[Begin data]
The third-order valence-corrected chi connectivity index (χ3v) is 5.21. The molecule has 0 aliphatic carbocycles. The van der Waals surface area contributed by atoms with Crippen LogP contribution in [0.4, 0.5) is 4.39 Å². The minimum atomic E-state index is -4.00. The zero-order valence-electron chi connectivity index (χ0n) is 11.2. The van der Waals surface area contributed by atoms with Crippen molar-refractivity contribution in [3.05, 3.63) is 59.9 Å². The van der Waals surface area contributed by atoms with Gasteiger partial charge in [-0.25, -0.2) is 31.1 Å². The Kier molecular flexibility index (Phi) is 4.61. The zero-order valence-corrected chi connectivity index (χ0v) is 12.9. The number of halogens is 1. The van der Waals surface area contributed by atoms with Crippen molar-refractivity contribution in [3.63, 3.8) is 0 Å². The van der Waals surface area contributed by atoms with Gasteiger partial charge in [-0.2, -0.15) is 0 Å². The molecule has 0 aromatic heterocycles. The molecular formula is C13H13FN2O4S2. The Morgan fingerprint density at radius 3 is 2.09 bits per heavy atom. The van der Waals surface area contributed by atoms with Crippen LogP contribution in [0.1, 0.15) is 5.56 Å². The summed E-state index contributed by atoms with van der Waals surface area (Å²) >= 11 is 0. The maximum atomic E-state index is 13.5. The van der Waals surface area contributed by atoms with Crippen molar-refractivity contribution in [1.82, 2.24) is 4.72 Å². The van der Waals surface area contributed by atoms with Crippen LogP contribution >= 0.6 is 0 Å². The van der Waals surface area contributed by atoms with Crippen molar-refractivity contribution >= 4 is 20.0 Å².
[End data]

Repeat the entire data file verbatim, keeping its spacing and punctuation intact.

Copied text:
The third-order valence-corrected chi connectivity index (χ3v) is 5.21. The molecule has 0 aliphatic carbocycles. The van der Waals surface area contributed by atoms with Crippen LogP contribution in [0.4, 0.5) is 4.39 Å². The minimum atomic E-state index is -4.00. The zero-order valence-electron chi connectivity index (χ0n) is 11.2. The van der Waals surface area contributed by atoms with Crippen molar-refractivity contribution in [3.05, 3.63) is 59.9 Å². The van der Waals surface area contributed by atoms with Gasteiger partial charge in [-0.25, -0.2) is 31.1 Å². The Kier molecular flexibility index (Phi) is 4.61. The zero-order valence-corrected chi connectivity index (χ0v) is 12.9. The number of halogens is 1. The van der Waals surface area contributed by atoms with Crippen molar-refractivity contribution in [3.63, 3.8) is 0 Å². The van der Waals surface area contributed by atoms with Gasteiger partial charge in [-0.2, -0.15) is 0 Å². The molecule has 0 aromatic heterocycles. The molecular formula is C13H13FN2O4S2. The Morgan fingerprint density at radius 3 is 2.09 bits per heavy atom. The van der Waals surface area contributed by atoms with Crippen LogP contribution in [0.1, 0.15) is 5.56 Å². The summed E-state index contributed by atoms with van der Waals surface area (Å²) >= 11 is 0. The maximum atomic E-state index is 13.5. The van der Waals surface area contributed by atoms with Crippen molar-refractivity contribution in [1.82, 2.24) is 4.72 Å². The van der Waals surface area contributed by atoms with Crippen LogP contribution >= 0.6 is 0 Å². The van der Waals surface area contributed by atoms with Crippen molar-refractivity contribution >= 4 is 20.0 Å².